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A Satyr Resting beneath a Herm (A Satyr Seated beside a Statue of Priapus)

By the mid-seventeenth century, artists had begun to free themselves from the constraint of using classical story lines to justify their work. In this print, Castiglione casts well-known mythological characters in a purely invented scenario.

In antiquity, herms, sculptures of Hermes (in his role as a guide), were frequently placed at crossroads, and likenesses of Priapus served as protectors of gardens. The satyrs, half-man, half-goat creatures known for their drunkenness and sexual appetites, are shown not as Dionysian revelers, but in a rural setting as simple goat herders.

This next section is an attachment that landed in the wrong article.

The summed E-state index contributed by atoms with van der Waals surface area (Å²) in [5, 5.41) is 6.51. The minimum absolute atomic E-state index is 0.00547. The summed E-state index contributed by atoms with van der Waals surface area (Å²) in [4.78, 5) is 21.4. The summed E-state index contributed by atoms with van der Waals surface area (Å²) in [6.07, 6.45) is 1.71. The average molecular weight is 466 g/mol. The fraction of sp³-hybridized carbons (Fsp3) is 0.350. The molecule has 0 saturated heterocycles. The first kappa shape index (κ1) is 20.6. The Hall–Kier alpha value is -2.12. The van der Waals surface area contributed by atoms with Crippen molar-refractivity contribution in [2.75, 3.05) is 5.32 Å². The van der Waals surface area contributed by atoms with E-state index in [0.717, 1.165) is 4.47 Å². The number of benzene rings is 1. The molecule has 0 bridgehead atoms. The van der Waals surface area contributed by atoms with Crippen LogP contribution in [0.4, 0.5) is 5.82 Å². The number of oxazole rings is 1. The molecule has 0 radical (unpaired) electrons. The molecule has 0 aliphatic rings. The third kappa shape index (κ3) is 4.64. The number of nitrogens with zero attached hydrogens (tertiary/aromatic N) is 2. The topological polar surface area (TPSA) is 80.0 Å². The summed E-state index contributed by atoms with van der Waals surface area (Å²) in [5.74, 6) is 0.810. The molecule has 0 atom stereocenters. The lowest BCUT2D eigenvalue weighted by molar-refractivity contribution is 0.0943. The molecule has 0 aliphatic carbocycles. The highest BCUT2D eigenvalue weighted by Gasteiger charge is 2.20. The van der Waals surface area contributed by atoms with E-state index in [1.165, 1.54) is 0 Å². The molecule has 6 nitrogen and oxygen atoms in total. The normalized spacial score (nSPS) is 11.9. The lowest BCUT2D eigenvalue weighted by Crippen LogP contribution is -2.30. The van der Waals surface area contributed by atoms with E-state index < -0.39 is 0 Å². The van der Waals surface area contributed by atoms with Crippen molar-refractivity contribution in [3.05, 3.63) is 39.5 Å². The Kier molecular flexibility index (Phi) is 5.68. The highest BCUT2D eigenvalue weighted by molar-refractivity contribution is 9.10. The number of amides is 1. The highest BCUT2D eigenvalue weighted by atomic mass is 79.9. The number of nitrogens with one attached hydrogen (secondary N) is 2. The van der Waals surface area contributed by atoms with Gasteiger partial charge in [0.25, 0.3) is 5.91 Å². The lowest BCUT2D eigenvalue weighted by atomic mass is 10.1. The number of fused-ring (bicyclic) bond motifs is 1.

Giovanni Benedetto Castiglione
Italian, 1609–1664
A Satyr Resting beneath a Herm (A Satyr Seated beside a Statue of Priapus)
1645–47
Etching on paper
Image: 4 ½ x 8 ¼ in. (11.4 x. 21.0 cm); plate: 4 5/8 x 8 3/8 in. (11.7 x 21.3 cm); sheet: 5 1/16 x 8 7/8 in. (12.9 x w. 22.5 cm)
Sidney and Lois Eskenazi Museum of Art, Collection of Diether Thimme, 98.255